Despite recent advances unraveling mechanisms of host-pathogen interactions in innate immunity, the participation of purinergic signaling in infection-driven inflammation remains an emerging research field with many unanswered questions. As one of the most-studied oral pathogens, Porphyromonas gingivalis is considered as a keystone pathogen with a central role in development of periodontal disease. This pathogen needs to evade immune-mediated defense mechanisms and tolerate inflammation in order to survive in the host...
August 2016: Biomedical Journal
Amanda Braga de Figueiredo, Miriam Conceicao Souza-Testasicca, Luis Carlos Crocco Afonso
Infection by protozoan parasites is part of the most common Tropical Neglected Diseases. In the case of leishmaniasis, several millions of people are at risk of contracting the disease. In spite of innumerous studies that elucidated the immune response capable of killing the parasite, the understanding of the evasion mechanisms utilized by the parasite to survive within the very cell responsible for its destruction is still incomplete. In this review, we offer a new approach to the control of the immune response against the parasite...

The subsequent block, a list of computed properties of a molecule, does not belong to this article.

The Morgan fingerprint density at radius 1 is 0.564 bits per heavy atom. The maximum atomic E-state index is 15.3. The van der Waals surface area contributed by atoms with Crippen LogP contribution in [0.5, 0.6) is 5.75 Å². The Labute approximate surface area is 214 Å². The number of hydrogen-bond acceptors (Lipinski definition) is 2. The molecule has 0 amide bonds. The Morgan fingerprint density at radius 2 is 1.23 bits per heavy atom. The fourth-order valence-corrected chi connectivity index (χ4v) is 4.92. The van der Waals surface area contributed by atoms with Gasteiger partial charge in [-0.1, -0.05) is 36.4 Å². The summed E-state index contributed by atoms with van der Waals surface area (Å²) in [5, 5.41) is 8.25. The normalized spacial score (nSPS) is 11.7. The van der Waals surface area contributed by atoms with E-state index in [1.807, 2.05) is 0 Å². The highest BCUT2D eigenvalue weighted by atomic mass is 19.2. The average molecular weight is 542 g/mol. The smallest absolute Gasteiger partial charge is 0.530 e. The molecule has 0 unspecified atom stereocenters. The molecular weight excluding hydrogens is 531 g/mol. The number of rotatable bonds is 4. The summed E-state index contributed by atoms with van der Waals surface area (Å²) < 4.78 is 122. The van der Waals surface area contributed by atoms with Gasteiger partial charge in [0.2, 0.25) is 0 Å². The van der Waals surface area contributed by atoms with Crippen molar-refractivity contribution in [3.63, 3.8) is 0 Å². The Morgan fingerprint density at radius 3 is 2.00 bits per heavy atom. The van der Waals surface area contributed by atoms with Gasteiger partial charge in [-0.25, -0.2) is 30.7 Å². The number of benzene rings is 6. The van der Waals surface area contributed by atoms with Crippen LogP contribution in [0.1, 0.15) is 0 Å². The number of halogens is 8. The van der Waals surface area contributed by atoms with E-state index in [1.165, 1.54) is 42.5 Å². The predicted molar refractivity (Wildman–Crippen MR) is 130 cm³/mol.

August 2016: Biomedical Journal
Camila Braz Menezes, Tiana Tasca
Innate and adaptive immunity play a significant role in trichomoniasis, the most common non-viral sexually transmitted disease worldwide. In the urogenital tract, innate immunity is accomplished by a defense physical barrier constituted by epithelial cells, mucus, and acidic pH. During infection, immune cells, antimicrobial peptides, cytokines, chemokines, and adaptive immunity evolve in the reproductive tract, and a proinflammatory response is generated to eliminate the invading extracellular pathogen Trichomonas vaginalis...
August 2016: Biomedical Journal
Robert I Menzies, Frederick W Tam, Robert J Unwin, Matthew A Bailey
Nucleotides are key subunits for nucleic acids and provide energy for intracellular metabolism. They can also be released from cells to act physiologically as extracellular messengers or pathologically as danger signals. Extracellular nucleotides stimulate membrane receptors in the P2 and P1 family. P2X are ATP-activated cation channels; P2Y and P1 are G-protein coupled receptors activated by ATP, ADP, UTP, and UDP in the case of P2 or adenosine for P1. Renal P2 receptors influence both vascular contractility and tubular function...